A principal idea behind the blockchain technology that underpins NFTs is that the ledger is not centrally located or managed. While this makes it near-impossible to reverse-engineer or fabricate transactions, it also poses a complex jurisdictional challenge, as the lack of a specific governing locale makes it subject to different and often conflicting legal frameworks. The problem posed by conflicting laws is especially important from the perspective of copyright and moral rights. For example, moral rights differ significantly among common law and civil law jurisdictions (especially those with Germanic and Napoleonic legal traditions). In France, moral rights are perpetual, inalienable, and imprescriptible while in the US, moral rights come with statutes of limitation. As a result, the rights of artists to their underlying artwork can differ from jurisdiction to jurisdiction, and in some cases, there may be no way to clearly determine applicable laws and to select a legitimate forum to consider disputes involving NFTs.
One of their most striking features of blockchain technology and NFTs is the self-executing “smart contract.” Smart contracts are sets of promises that are usually specified in a digital format that form the basis on which the parties perform their specific contractual duties. Due to their inherent uniqueness and complexity, it is difficult to say whether smart contracts fit into the legal framework governing traditional contract law. This is especially true in the United States, where no federal contract law exists. Further, at the time of this article (April 2021), there is no federal law or guidance explicitly defining the legality of smart contracts in the first place. The only exception to this is the Electronic Signatures in Global and National Commerce Act of 2000, which provides limited legal validity to smart contracts. The legal validity of smart contracts vis-à-vis NFTs, however, remains unclear, setting the stage for potentially lengthy litigation in the future.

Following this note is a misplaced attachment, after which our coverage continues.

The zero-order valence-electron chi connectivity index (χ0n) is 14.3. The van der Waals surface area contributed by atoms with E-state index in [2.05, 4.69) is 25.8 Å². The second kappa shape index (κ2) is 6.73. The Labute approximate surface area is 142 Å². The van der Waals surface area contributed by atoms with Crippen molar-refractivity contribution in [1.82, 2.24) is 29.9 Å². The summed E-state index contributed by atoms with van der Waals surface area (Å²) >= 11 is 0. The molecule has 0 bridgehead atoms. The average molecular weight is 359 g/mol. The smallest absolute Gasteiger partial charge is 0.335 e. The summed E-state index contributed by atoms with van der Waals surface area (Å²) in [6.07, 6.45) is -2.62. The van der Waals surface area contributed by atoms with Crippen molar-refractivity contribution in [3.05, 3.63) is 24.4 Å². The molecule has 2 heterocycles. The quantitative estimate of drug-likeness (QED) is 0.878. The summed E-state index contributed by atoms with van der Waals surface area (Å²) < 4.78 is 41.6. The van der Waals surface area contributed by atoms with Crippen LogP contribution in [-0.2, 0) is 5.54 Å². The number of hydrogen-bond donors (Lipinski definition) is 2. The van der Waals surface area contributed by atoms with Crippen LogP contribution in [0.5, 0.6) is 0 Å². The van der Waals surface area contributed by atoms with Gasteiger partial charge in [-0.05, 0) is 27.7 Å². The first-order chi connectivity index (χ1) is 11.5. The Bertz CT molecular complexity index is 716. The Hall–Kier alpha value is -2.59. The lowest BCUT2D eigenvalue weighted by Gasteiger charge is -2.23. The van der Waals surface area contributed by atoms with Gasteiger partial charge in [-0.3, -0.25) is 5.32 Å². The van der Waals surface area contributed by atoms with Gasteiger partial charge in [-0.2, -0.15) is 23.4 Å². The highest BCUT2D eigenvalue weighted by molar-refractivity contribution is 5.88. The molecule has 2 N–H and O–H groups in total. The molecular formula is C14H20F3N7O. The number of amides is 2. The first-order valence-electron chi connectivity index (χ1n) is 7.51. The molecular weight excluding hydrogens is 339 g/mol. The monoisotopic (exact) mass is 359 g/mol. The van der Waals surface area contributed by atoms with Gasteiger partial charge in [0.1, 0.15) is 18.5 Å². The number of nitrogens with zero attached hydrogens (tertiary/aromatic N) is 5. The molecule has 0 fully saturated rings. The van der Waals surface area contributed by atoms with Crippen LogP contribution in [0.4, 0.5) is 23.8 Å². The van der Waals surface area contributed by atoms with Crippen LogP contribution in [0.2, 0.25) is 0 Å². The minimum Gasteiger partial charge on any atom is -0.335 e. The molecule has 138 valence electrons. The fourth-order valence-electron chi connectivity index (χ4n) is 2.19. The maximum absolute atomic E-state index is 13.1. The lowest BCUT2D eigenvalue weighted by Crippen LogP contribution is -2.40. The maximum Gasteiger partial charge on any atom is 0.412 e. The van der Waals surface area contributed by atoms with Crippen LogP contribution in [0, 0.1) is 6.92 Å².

The security that NFTs provide in assuring anonymity between contractual parties is often hailed as one of the technology’s greatest benefits. Nevertheless, this advantage is not guaranteed to continue. Some believe it is only a matter of time before the marked improvement in blockchain analytic tools wil be able to reveal identities and terms. Analysis tools such as Chainalysis, Reactor, Elliptic, and others can already trace blockchain transactions. While most are used for purposes such as tracing fraud and money laundering over the blockchain, they have the potential to track confidential and sensitive information.